The Federal Emergency Management Agency (FEMA) and the commonwealth Central Office of Recovery, Reconstruction & Resiliency (COR3) announced Sunday the allocation of $20.5 million for the design of 37 projects related to the recovery of Puerto Rico.
In a joint press release, the two agencies reported that the funds for the architectural and engineering design of the projects will be broken down as follows:
- $6.7 million for administrative costs
- $6 million for emergency protection methods
- $5.1 million for repairs of roads and bridges
- $1.3 million for repairs to public buildings and equipment
- $1.2 million for repairs to parks and community recreational installations
- $50,000 for public service repairs
The funds assigned to permanent works include projects such as roads, bridges, water control installations, buildings and equipment, public services and parks and recreational installations, according to what is authorized by Section 406 of the Robert T Stafford Act. Section 406 of the Stafford Act allows funding of mitigation measures that go beyond restoring a facility to its pre-disaster condition and is applied only to the damaged element of the facility.
Last week, Gov. Wanda Vázquez Garced announced the creation of a $100 million State Recovery Fund (SRF) with the aim of providing cash advances starting early next year to Puerto Rico’s municipalities and nonprofit organizations to complete more than 3,500 smaller post-hurricane permanent reconstruction projects that do not exceed cost estimates of $123,100 each.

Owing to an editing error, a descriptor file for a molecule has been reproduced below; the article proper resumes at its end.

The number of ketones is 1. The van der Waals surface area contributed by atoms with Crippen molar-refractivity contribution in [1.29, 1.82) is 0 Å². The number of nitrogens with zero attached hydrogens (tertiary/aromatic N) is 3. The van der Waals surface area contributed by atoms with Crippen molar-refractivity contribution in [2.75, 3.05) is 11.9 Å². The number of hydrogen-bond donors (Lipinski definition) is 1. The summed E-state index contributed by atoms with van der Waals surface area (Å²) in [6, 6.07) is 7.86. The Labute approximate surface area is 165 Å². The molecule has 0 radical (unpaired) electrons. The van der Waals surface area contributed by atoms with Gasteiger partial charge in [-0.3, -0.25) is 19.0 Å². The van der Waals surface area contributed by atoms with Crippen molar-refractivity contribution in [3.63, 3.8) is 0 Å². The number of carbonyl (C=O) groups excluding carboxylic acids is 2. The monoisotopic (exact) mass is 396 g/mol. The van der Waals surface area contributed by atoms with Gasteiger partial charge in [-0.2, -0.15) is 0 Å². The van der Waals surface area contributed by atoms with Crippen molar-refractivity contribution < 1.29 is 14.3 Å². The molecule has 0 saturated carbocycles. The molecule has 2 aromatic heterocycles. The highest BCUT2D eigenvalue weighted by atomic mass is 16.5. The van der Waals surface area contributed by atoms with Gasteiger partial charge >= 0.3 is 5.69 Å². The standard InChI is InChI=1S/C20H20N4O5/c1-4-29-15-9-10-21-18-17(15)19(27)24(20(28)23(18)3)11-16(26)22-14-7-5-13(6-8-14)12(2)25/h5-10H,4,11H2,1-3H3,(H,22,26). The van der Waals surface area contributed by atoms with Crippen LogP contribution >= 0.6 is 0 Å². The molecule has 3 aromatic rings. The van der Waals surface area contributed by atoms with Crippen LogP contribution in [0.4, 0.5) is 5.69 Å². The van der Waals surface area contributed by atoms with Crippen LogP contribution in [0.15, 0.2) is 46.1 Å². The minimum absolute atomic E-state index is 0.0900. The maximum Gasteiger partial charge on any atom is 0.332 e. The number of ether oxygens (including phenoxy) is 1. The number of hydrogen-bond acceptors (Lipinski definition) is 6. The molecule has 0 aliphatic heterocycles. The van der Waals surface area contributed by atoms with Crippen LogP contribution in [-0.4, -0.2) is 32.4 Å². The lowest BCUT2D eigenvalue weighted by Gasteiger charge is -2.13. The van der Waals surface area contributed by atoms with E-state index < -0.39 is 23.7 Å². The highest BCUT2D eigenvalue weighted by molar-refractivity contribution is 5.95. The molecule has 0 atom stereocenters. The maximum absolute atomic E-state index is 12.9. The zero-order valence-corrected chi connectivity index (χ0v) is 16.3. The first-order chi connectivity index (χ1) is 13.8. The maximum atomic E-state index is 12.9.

The fund, created with reassigned monies from the commonwealth general fund budget that were authorized by the Financial Oversight & Management Board (FOMB), will be supervised by COR3) “to provide sustainable and continuous liquidity” to these small projects in lieu of anticipated but delayed federal post-hurricane reconstruction funding, the governor said. COR3 has targeted 3,516 small projects that do not exceed cost estimates of $123,100, according to standards set by FEMA. The SFR would function as a revolving fund, given that it would be replenished with FEMA reimbursements these projects should gradually receive as they are completed.
The first 1,316 projects with estimated costs of $54 million – which have cleared the first stages of the joint COR3-FEMA project eligibility process — should receive funding in three to five months, COR3 Executive Director Ottmar Chávez said. Most of these projects – 1,228 – involve infrastructure and properties under the jurisdiction of 71 municipalities, while another 87 projects involve reconstruction of damaged properties belonging to nonprofit organizations.
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